The premise of socialism is simple: full democracy. It is “the complete democratization of society,” meaning every person has the right to decide the conditions of their own life and working people collectively have decision-making power over how society is run. Capitalism is incompatible with that kind of democracy. Even narrow political democracy under capitalism is a sham. We get to cast a vote once every couple years for someone to misrepresent us.

But more importantly, as soon as you enter the capitalist workplace, you exit the realm of democracy. You have no say over how things are produced, what gets prioritized, or how things are distributed in your workplace or in the economy as a whole. You effectively enter a dictatorship of the boss while you are at work. Democratize work and the economy and you can organize it based upon human needs like healthcare, education, and free time.

That’s what the word socialism meant for Marx and the early socialist or communist movement. Until partway through the 20th century, it was generally taken for granted that Marxism stood for that kind of revolutionary workers’ democracy. But the last hundred years of Left politics internationally has complicated the terms that we have to think through.

Socialisms from above

If we are serious about forging a path to a better world, we have to understand how socialism can work. Understanding that starts with asking how the so-called socialist states of the 20th century did not fulfill the socialist mission and, indeed, functioned to suppress workers’ power.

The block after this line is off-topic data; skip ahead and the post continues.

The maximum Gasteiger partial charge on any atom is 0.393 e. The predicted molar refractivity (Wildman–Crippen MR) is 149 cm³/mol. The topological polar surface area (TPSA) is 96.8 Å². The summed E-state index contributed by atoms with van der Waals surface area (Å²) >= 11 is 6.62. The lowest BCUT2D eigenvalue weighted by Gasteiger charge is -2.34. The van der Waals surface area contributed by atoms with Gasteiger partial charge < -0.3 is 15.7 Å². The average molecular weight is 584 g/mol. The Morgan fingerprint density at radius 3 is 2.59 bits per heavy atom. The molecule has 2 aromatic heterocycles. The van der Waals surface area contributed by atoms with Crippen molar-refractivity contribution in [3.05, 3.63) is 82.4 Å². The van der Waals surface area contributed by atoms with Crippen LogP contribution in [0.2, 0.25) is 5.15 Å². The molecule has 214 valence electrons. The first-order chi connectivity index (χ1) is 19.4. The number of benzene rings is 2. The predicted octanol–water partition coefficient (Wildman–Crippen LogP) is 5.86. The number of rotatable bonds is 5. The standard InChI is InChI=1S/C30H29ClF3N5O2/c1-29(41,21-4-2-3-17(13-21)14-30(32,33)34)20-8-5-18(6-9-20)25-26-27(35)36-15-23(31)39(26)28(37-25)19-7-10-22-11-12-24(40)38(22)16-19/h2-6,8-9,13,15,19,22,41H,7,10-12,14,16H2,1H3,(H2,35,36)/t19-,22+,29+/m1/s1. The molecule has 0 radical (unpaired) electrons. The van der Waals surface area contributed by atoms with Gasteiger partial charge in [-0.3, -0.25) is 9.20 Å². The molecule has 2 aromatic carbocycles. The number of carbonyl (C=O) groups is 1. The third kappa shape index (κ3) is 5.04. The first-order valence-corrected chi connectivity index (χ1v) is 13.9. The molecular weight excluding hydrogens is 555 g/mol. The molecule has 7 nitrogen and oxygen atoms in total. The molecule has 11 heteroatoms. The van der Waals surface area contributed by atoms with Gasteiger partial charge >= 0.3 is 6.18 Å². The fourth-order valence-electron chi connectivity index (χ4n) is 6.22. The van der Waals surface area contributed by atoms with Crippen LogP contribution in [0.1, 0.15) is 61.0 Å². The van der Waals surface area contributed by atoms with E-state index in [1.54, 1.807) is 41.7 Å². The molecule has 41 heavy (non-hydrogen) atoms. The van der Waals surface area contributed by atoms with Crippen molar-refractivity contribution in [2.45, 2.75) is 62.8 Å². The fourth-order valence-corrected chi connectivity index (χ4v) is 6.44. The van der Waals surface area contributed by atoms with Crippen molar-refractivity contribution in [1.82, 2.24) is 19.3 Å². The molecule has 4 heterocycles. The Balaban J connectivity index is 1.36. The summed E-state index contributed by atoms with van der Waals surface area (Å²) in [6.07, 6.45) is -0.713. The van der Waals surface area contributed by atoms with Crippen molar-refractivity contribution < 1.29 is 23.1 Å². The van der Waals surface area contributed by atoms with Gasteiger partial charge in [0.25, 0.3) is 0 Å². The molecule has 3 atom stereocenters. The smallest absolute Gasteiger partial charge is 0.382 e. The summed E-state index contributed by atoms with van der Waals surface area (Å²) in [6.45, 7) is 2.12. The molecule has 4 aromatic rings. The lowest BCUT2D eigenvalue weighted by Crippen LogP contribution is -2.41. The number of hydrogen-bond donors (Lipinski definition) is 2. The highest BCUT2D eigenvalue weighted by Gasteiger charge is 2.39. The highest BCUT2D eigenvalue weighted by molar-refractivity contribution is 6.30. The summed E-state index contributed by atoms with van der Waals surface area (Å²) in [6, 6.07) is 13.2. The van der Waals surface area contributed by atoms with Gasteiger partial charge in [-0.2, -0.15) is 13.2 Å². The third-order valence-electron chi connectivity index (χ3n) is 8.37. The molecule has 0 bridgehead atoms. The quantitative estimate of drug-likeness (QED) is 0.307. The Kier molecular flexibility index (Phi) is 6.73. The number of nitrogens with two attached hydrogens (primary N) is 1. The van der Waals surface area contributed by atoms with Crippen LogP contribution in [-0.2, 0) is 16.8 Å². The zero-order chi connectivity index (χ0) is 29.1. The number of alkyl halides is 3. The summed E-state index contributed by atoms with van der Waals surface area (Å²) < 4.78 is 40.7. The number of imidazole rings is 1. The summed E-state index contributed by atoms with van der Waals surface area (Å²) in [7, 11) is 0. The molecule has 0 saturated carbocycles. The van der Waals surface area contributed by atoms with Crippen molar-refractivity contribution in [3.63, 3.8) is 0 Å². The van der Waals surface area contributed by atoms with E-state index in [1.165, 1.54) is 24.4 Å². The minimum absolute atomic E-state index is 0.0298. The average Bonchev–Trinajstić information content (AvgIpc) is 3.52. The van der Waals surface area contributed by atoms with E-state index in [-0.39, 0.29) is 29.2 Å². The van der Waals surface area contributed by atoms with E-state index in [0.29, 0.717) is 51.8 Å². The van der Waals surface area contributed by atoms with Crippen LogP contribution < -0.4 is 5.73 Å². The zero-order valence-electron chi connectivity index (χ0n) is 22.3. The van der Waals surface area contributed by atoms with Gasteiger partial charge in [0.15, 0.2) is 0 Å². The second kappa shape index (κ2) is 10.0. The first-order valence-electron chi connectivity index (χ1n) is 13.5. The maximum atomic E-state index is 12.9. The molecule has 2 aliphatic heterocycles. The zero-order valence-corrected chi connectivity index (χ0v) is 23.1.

Stalinism

Firstly, the Soviet Union and so-called communist states of the Eastern Bloc. The ghost of Stalin’s Russia is what Fox News will evoke when discussing socialism—food lines, travel restrictions, prison labor, and so forth. That society was built up on the conception that socialism is primarily about state ownership of the economy. If you nationalize everything, states can try economic planning and theoretically distribute things more equitably according to priorities other than individual greed. That is the best possible interpretation of the idea behind this statist socialism. But here’s the key problem: if a state controls economic planning, who controls that state? In the Eastern Bloc, states were controlled not by ordinary working people, but by one-party dictatorships of state functionaries.

In the Soviet Union, the ruling party expressed the interests of a new class of bureaucrats, with certain privileges, access, and standards of living that were far superior to the mass of ordinary working people. While workers who actually produced the wealth of the country had an inherent interest in collective solidarity and democratic control, the interests of this new bureaucratic class were different. The class interests of the bureaucrats were tied to expansion of that state and its power over the workers. The mere fact that economic planning was controlled by a centralized state did not prevent the class controlling that state from using all those resources for their own benefit. The protection of the bureaucrats’ interests often meant that state power was used against working class movements and working class interests. Instead of a society built to fulfill human needs, these were sacrificed for the sake of expanding production quotas and military buildup.